Despite what some men might say, the simple act of fathering a daughter (or having sisters, or being close to his mother) isn’t enough to qualify a man as an ally to women. It’s really just the starting point.
A catalyst at best – but more often than not, a missed opportunity.
This world tells our girls they are less than; fathers have the power to change that narrative.
Dads of daughters are in a unique position to make the world a better place through legislation, healthcare reform, and the fight for income equality. They have extrinsic motivation that can be paired with their power and male privilege for maximum impact!
Here’s how to help, despite not having experienced the same types of misogyny, sexism, and descrimination your daughters will encounter over and over again as they grow into adulthood:
Start by assessing your own biases and being honest with yourself.
Take this quick online test designed by Dads4Daughters – it’s “an implicit gender bias test… designed to reveal both unconscious gender biases and hence encourage participants to compare them with their conscious attitudes towards the different genders.” Are you surprised by the results?
Then buckle up for the long haul, and start implementing these 8 action steps. Will it be uncomfortable? Sometimes. Hard? Yep. Worth it? HELL YES.
7 Ways Fathers Can Be Gender Allies for their Daughters
- Prioritize their education. This doesn’t mean expensive schools or private tutors. It means making sure they feel confident in their classes – that their teachers don’t squash their talents or love of learning. It means making sure they have access to welding or robotics if those courses interest them. It’s making sure that their environments encourage and empower them instead of breaking their spirits and playing on their insecurities.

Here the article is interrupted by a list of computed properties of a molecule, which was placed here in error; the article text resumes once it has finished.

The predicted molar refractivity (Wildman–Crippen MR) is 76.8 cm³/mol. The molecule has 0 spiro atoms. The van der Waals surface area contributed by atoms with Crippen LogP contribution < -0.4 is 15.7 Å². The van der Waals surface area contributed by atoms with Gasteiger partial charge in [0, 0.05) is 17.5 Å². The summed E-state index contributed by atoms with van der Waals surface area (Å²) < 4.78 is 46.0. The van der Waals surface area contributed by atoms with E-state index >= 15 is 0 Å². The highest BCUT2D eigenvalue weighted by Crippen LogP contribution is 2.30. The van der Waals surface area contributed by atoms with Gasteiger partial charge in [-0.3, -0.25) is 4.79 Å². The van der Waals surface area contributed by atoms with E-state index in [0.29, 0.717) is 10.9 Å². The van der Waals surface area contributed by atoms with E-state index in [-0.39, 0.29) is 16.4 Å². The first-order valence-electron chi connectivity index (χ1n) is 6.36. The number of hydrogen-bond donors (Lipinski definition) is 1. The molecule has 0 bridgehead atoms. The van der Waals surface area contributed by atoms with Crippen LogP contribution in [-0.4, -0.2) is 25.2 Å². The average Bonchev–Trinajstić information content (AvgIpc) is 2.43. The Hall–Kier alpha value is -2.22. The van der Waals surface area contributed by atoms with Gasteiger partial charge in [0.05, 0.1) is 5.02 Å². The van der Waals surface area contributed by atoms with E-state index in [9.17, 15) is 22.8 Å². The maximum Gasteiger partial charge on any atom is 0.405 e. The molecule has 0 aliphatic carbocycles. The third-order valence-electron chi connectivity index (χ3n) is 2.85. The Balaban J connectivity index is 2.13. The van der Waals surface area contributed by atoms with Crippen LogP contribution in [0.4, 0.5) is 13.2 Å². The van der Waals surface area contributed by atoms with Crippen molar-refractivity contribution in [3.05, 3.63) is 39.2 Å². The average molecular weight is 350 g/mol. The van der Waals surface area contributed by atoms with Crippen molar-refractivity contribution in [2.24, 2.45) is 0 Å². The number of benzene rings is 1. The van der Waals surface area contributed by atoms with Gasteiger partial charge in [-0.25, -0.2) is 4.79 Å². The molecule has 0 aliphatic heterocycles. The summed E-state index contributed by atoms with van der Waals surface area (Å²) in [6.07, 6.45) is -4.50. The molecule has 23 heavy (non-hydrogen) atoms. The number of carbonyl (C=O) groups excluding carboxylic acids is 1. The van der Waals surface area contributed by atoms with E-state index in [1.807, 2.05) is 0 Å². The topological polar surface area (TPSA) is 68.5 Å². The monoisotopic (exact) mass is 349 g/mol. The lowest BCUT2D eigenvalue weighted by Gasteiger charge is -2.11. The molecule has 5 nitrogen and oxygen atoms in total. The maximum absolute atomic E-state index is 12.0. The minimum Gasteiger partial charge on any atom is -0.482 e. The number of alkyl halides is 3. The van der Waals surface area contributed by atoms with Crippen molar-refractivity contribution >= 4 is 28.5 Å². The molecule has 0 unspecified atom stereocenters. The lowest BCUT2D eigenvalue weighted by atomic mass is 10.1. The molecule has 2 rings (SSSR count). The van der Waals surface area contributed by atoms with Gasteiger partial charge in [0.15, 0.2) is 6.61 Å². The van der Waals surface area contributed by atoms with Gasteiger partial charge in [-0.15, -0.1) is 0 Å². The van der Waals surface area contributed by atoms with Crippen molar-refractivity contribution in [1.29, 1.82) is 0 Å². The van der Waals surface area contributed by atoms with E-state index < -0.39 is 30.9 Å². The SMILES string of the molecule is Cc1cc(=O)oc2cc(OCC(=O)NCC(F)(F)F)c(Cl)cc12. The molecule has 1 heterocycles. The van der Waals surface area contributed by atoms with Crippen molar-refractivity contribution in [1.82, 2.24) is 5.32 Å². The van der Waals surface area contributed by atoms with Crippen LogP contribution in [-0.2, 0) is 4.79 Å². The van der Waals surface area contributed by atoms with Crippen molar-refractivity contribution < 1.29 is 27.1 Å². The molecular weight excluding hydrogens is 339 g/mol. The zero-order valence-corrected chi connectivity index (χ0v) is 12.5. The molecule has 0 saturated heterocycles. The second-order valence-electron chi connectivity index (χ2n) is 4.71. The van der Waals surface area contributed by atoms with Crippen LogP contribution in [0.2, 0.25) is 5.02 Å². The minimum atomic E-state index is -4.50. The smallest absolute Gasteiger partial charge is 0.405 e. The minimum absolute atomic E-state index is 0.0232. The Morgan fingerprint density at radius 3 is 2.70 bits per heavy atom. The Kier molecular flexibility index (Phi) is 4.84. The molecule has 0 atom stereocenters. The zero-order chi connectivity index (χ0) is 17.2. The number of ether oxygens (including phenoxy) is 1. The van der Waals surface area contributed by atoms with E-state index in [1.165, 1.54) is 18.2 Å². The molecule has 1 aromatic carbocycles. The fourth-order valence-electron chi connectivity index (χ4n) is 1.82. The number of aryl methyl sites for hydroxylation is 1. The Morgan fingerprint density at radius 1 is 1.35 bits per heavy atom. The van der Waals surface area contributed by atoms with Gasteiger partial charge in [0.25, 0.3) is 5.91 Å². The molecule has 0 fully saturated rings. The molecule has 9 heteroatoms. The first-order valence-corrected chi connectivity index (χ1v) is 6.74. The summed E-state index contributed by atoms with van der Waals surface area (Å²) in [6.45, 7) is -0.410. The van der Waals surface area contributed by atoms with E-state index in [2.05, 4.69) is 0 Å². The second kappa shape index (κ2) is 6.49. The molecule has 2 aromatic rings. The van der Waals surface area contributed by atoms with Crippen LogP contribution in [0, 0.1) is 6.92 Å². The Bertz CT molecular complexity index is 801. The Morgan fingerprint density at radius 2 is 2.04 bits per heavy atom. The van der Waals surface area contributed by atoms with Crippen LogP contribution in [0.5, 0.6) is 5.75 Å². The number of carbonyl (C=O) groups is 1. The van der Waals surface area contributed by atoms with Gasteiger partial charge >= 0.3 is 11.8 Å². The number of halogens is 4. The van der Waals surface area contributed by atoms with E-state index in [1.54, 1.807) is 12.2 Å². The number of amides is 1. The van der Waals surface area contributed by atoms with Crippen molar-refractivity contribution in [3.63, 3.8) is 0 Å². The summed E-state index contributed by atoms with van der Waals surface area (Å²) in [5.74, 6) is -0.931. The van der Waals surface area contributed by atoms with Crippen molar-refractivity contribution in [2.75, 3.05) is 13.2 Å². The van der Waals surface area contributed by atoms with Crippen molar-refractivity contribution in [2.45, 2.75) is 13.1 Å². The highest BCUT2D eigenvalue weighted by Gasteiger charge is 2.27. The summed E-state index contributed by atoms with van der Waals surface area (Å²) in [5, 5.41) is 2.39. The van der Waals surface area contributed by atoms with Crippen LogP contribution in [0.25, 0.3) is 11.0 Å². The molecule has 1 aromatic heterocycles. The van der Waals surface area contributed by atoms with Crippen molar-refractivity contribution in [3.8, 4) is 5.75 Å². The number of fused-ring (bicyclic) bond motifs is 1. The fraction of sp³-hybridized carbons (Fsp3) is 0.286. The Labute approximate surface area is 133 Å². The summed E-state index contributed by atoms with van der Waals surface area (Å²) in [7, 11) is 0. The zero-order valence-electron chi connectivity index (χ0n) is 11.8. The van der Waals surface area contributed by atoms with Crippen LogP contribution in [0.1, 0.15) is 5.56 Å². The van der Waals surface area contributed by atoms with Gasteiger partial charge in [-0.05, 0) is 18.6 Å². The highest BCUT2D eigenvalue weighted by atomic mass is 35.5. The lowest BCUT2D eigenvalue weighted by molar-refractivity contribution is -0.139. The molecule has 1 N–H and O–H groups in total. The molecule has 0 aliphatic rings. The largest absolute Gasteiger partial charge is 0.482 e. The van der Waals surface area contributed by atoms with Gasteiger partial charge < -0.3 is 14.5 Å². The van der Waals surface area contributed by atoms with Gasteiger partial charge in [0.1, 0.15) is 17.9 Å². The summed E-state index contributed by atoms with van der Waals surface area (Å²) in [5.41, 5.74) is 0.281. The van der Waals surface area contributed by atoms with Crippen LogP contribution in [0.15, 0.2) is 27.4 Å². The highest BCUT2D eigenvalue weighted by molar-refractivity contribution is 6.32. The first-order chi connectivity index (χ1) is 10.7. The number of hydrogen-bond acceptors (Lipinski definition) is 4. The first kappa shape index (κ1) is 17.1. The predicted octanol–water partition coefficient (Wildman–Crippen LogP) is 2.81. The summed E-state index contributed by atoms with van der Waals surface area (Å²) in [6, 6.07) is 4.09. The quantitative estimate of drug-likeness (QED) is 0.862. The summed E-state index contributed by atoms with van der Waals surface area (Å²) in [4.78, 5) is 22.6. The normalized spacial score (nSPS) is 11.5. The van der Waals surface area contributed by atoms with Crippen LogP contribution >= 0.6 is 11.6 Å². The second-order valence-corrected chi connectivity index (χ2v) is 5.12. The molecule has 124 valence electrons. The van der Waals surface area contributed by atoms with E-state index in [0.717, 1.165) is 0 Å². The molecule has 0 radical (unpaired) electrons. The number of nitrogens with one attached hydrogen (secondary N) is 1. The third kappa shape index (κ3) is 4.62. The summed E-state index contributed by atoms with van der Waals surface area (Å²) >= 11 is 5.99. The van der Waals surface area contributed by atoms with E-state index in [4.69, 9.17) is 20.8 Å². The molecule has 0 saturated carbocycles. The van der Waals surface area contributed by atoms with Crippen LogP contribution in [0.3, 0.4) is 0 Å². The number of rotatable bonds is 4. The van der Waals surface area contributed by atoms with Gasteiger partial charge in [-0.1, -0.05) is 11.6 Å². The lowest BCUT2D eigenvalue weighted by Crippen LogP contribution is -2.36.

- Give them autonomy, and respect it. From their very youngest years, do not force girls (or boys for that matter) to show physical affection to anyone they don’t feel like hugging or kissing. Even grandma. Even you. Do not train them to think that “being polite” means allowing others to touch their bodies without their consent. A girl who can say “no” to her own father, confident that he will honor her choices and still love her to the moon and back is a girl who will be able to set healthy boundaries in relationships for the rest of her life.
- Hold space for (and encourage) their male friendships. Many children are naturally drawn to same-sex friendships – and that’s great! But don’t assume your daughter should only have female friends. The benefits of male/female friendship are incredible! They allow both boys and girls to move outside of traditional “rules” for gender, and to question gender stereotypes. When a girl is given permission to play with boys, she’s also given permission to play like boys. If that means pretending to be ninjas or construction workers instead of princesses? Fantastic! If that means being loud and getting dirty? Even better. We often limit our children’s beliefs through their play at an early age – and we don’t even realize we’re doing it.
- Use your privilege. Don’t mansplain. Don’t take credit for work you didn’t do. Don’t interrupt. Use the social privilege and you are afforded as a male to make sure the women in your personal and professional lives are treated like the intelligent human beings, capable of thought and deserving of respect, that they are. The behavior your daughter sees in you will become the behavior she expects from men as she grows up, so use that power for good, Dad!
- Speak to and about women in the way you would want others to speak to and about your daughter. Words used as weapons against women can hurt just as much as physical violence. By not making sexist jokes or inappropriate remarks about women’s bodies, you’re leading by example, showing your sons and daughter what respect looks like (and that it’s not hard to give).
- Recruit other allies. Be a leader in your circles! Talk to other men about the importance of speaking out, speaking up, and making noise on behalf of their daughters and granddaughters. Men are more willing to listen to other men on matters of social change, and we need your help.
- Vote for the representatives & legislation (on local, state & federal levels) that will give your daughters the freedom and respect they deserve as citizens. Do birth control, paid family leave, and sexual harassment laws affect your daily life? They do if you’re a woman. If you’re a man? Probably not so much. But your vote still counts! Use it to support and defend policies that will support and defend your daughters. Fight with them and for them. They’re counting on you.